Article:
Abstract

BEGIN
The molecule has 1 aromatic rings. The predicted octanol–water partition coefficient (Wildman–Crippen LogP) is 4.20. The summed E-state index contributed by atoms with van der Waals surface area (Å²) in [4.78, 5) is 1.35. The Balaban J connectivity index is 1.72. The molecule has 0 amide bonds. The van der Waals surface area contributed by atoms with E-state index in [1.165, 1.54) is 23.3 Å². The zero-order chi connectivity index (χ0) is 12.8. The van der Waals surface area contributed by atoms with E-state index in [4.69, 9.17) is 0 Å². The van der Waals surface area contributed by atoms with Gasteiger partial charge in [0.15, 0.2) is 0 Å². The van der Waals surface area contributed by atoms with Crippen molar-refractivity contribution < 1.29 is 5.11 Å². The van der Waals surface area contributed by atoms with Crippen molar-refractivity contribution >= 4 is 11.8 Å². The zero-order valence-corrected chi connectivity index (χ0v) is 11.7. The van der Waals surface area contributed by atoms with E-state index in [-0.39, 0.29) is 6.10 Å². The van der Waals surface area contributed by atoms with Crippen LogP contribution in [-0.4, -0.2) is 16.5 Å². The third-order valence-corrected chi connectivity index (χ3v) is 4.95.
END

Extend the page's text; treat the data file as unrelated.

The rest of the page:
A large number of bottom-hole temperature (BHT) data from Alberta (55 246 BHT from 28 260 wells) have been used to construct Paleozoic and Precambrian surface-temperature maps. A northward increase of average heat flow in Alberta results in higher subsurface temperatures at the Precambrian basement and at the top of the Paleozoic toward the north and northeast than at the same depths in the south and southeast. However, the temperature distribution at these surfaces is more depth dependent than gradient dependent, and so higher temperature values occur in the western part of the basin. As a result, good geothermal energy potential exists throughout the western half of the province, especially for regions west of the Calgary – Swan Hills – Grande Prairie – Rainbow Lake line. Through the central part of the basin, zones occur where the isotherms and the isopach lines of the Phanerozoic are parallel. These zones probably represent regions where little disturbance to heat transport by vertical water motion occurs. It is suggested that zones in the central part of the basin where such parallelism does not occur may represent areas where conductive transport of heat is perturbed by local, nonlateral fluid flow or zones with nonuniform heat contribution from the crystalline crust or upper mantle. The effect of hydrodynamics in the deeper sediments of the Paleozoic that lie below the BHT observations may also contribute to such zones.

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